Are TEF awards linked to tuition fees?
In April 2017, all universities that had achieved the quality threshold to take part in TEF gained permission to raise fees in line with inflation, whether or not they participated in TEF. For 2017-18, this means maximum fees are be £9,250 a year.
However, after a national debate, the Department for Education severed the link between Teaching Excellence Framework (TEF) ratings and tuition fees.
What happens next?
TEF is an annual exercise that will be implemented by the Office for Students (OfS).
TEF awards last for three years, so institutions are not expected to participate annually.
What are the plans to make sure we do better?
Teaching excellence is the second theme of our institutional strategy UCL2034. The Education Strategy 2016-21 gives us the initial road map for change. The TEF relies heavily on data from the National Student Survey (NSS), specifically:
- Teaching on my course (NSS questions 1-4)
- Assessment & Feedback (NSS questions 5-9)
- Academic support (NSS questions 10-12)
Under the Education Strategy 2016-2021, UCL has a raft of initiatives and support for departments to make targeted improvements, including the Annual Student Experience Review (ASER). There is currently a particular focus on tackling weaknesses in assessment and feedback and academic support, and we have been making gains in these areas.
In December 2017, HEFCE will be releasing subject-level metrics for all providers and these data will inform a programme of work to make UCL TEF ready.
The Office of the Vice-Provost (Education and Student Affairs), together with Academic Services and the Arena Centre for Research-based Education, will be working with departments and faculties to plan for future submissions, as well as ensuring that systems and processes (such as Internal Quality Review and Annual Student Experience Review) support the exercise at it evolves.
When is the next TEF exercise and will it be compulsory?
No Teaching Excellence and Student Outcomes Framework exercise will be conducted in 2020.
Instead, the Office for Students appointed Dame Shirley Pearce to conduct an independent review of the TEF.
Participation in TEF 2017 (and the subject level TEF pilot 2018) wasn’t obligatory but nor was it open to every institution. To be eligible for TEF, institutions need to have an approved access agreement and a judgement of satisfactory teaching quality. The satisfactory outcome of UCL’s QAA Institutional Audit meant that UCL could be part of TEF 2017.
UCL made a formal response to the Government’s TEF consultation and SMT decided that UCL should participate in order to have a voice in TEF's development. Participating in TEF also shows our commitment to teaching and learning excellence.
How might subject-level TEF work?
The design of subject-level TEF is based on TEF2017, with modifications as a result of ‘lessons learned’ and the subject-level pilot currently underway.
It has been announced that the weighting of NSS metrics will be halved in 2020, compared with TEF 2017. Nonetheless, the NSS results for the three years prior to 2020 (2017 to 2019) will be part of the submission, meaning that the assessment of teaching and learning has already begun. New metrics for teaching intensity and grade inflation are being tested in the subject-level pilot and will feed into the 2020 assessment.
Metrics are generated and benchmarked at subject-level, and institutions are then asked to respond to these metrics with a narrative submission, providing additional evidence to allow the TEF panel to reach its final rating for that subject.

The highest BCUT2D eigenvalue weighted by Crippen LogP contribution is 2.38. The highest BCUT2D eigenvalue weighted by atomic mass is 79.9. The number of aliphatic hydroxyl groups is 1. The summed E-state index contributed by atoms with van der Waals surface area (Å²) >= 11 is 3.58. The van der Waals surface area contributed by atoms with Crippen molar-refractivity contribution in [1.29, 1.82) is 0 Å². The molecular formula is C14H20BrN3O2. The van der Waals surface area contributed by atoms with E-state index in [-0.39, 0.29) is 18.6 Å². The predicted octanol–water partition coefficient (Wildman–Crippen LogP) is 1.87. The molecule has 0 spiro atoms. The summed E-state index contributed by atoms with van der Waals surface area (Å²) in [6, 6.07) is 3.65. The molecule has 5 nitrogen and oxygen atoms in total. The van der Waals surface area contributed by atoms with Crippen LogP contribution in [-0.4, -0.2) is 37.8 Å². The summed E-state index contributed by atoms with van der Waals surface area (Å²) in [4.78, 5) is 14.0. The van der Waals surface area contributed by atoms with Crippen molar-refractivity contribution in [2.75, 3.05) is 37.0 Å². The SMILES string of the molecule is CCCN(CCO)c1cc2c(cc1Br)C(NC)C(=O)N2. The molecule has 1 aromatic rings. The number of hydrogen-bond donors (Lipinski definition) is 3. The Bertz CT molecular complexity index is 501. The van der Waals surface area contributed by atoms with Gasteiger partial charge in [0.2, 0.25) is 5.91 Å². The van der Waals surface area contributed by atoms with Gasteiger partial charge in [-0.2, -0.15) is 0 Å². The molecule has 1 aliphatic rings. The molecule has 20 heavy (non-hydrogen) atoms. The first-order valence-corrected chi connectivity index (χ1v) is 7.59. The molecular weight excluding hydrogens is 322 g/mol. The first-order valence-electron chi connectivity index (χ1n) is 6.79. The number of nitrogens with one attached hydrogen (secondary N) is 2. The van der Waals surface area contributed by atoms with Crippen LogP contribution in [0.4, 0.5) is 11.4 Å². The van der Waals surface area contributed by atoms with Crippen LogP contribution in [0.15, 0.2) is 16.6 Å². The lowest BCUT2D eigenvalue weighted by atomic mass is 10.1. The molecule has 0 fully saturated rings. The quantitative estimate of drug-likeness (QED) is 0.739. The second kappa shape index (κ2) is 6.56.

The metrics draw from the NSS (how satisfied our students are with teaching, assessment and feedback and academic support), from our continuation rates, as well as levels of employment and highly skilled employment after graduation, and from data around contact hours. All metrics are benchmarked, so that we are comparing satisfaction and outcomes for our students with satisfaction and outcomes for students with similar grade profiles and characteristics.
There are two potential models for TEF 2020 and they were tested in the pilot, in which UCL participated:
- Model A: assessment at subject level 'by exception'. An initial hypothesis is generated by HEFCE using the metrics. If the metrics for a particular subject are broadly similar to those of the institution as a whole, no submission is required and the subject receives the same rating as the institution. There is fuller assessment (and potentially different ratings) for subjects where their initial hypothesis differs from the provider, for example, where the provider level submission is silver and the subject-level is gold. The 35 CAH2 subjects are used for subject-level metrics, submissions (where they are identified as exceptions), and subject-level ratings.
- Model B: assessment is 'bottom-up': each subject is fully assessed to give subject-level ratings. These feed into the provider-level assessment and rating. The institution must also make a provider-level submission of up to 10 pages, covering the three TEF criteria of Valuing Teaching, Resources, and Positive Outcomes for All. The 35 CAH2 subjects are used for subject-level metrics and ratings. Model B maps the 35 subjects into 7 subject groups, which are used for submissions. There are 7 subject group submissions.
Each model will be piloted by 19 providers, and 12 providers will use both models. For more information about the TEF subject pilots, visit the HEFCE website.
How can I get involved in improving teaching and learning at UCL?
If you would like to express an interest in UCL’s future activity around the TEF, particularly at discipline level, please get in touch: firstname.lastname@example.org.